August 16 marks the passing of Robert Bunsen. Bunsen was a German chemist who, together with Gustav Kirchhoff, developed the study of emission spectroscopy.
Bunsen’s early work dealt with the chemistry of cacodyl compounds. Cacodyl has a general structure of (CH3)2As-As(CH3)2. It smells of garlic and is extremely poisonous. It also spontaneously combusts in air. An explosion caused by this chemical caused Bunsen to lose his sight in his right eye and almost die of arsenic poisoning. In spite of his unfortunate encounter, he did manage to discover ion oxide hydrate is an effective antidote to arsenic poisoning. He also postulated the existence of the methyl radical (-CH3).
His next project involved the use of electrolysis to produce pure samples of several metals. He obtained pure samples of aluminum, barium, calcium, chromium, lithium, magnesium, manganese and lithium using this technique. Together with Henry Roscoe, he studied the formation of hydrogen chloride from hydrogen and chlorine. They discovered the reciprocity law which the intensity of light has an inverse relationship with the duration of light to determine the rate of a light sensitive reaction.
He left this line of investigation to begin his partnership with Kirchhoff. Heated elements give off a spectrum of visible light with distinct bands of bright colored lines when viewed through a thin slit. Bunsen and Kirchhoff developed a device to collect this light and divert this light through a prism. They measured the angle the bright bands were bent using a pivoting telescope. This measurement would allow them to calculate the wavelength associated with the bright line. The two men noticed every element had their own distinct spectra. The two men began a systematic study of the emission spectra of many different samples. During this investigation, Bunsen detected the existence of two unknown elements. After isolating them, he named them caesium, for its distinctive blue spectra and rubidium for its red spectra. Their technique also identified helium in the sun.
One thing all chemistry students know about is the famous Bunsen burner. Bunsen’s spectroscopy studies required an adjustable flame that burned hot and clean. Bunsen got the idea to premix the combustible fuel with air before it arrived to be burned. He assigned the final engineering of the device to his assistant Peter Desaga. Several versions were built before designing the model still in use today in laboratories around the world.
As a teacher, Bunsen attracted several notable students. Among them was Dmitri Mendeleev, the man who designed the Periodic Table. Three of his other students would go on to be Nobel Prize winners. These were Adolf von Baeyer (1905), Fritz Haber (1918), and Philipp Lenard (1905 Physics). Many others would go on to become leaders in Chemistry.
Other Notable Science Events for August 16
1973 – Selman Abraham Waksman died.
Waksman was a Russian-American biochemist who was awarded the 1952 Nobel Prize in Medicine for the discovery of streptomycin. Streptomycin is an effective antibiotic against tuberculosis. He also coined the term antibiotic and was involved with the discovery of many other antibiotics such as neomycin, clavacin, antinomycin, and candidin.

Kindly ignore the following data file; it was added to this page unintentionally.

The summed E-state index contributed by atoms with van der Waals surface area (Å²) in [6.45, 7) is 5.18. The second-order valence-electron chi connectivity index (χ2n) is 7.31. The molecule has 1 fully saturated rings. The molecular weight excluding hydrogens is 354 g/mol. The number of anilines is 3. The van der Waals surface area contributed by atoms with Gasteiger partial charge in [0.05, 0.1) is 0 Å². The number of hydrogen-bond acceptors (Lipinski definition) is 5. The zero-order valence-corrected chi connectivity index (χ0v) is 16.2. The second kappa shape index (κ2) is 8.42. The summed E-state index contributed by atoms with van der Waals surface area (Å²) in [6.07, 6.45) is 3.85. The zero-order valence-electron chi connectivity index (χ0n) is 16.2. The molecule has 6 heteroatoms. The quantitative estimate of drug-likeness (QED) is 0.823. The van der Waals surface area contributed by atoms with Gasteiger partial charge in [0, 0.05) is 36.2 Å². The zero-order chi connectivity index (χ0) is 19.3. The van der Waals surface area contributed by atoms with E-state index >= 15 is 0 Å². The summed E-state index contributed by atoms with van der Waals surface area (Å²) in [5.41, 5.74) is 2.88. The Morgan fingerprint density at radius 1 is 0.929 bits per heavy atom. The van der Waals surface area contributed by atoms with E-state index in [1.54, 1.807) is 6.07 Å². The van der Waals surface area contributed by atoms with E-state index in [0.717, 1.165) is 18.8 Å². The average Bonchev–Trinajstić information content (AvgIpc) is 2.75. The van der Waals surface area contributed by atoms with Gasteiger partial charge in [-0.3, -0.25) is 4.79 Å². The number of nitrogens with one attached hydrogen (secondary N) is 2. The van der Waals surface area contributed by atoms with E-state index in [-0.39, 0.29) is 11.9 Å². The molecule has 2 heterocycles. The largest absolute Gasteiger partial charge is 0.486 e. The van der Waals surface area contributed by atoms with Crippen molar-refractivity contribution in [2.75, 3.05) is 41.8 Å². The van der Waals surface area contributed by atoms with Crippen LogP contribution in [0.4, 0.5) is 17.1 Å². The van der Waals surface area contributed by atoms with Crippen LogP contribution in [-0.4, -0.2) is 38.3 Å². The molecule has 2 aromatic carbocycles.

1957 – Irving Langmuir died.
Langmuir was an American chemist who was awarded the 1932 Nobel Prize in Chemistry with Dr. Katherine B. Blodgett. He was the first non-academic chemist to be awarded the prize. The work was primarily about monolayers and surface absorption and created an entirely new discipline of thin film chemistry.
He also contributed to atomic theory by proposing that atoms try to complete their outer shells with eight electrons (the octet rule).
1920 – Joseph Norman Lockyer died.
Lockyear was an English astronomer who is credited with the discovery of the element helium. He discovered it while taking spectroscopic measurements of the sun.
Lockyer also established the scientific journal Nature. Nature publishes original scientific research from a variety of sciences on a weekly basis.
1904 – Wendell Meredith Stanley was born.
Stanley was an American biochemist who shares half the 1946 Nobel Prize in Chemistry with John Howard Northrop for their production of pure samples of enzymes and virus proteins. He isolated the nucleoprotein that activates the tobacco mosaic virus.
The TMV virus was the first virus to be crystallized for study. Stanley discovered if the crystallized form of the virus remained active.
1845 – Gabriel Lippmann was born.
Lippmann was a Luxembourgish physicist who created the first color photographic plate. The Lippmann plate used a glass plate coated with a silver emulsion on one side. The other side is exposed to light while the emulsion side is backed by a reflective material such as mercury. The light is reflected back and interferes with the incoming light creating a Bragg diffraction pattern. After the plate is processed, the patterns can be viewed by the reflection of a diffuse light source in color. Lippman was awarded the 1908 Nobel Prize in Physics for this process.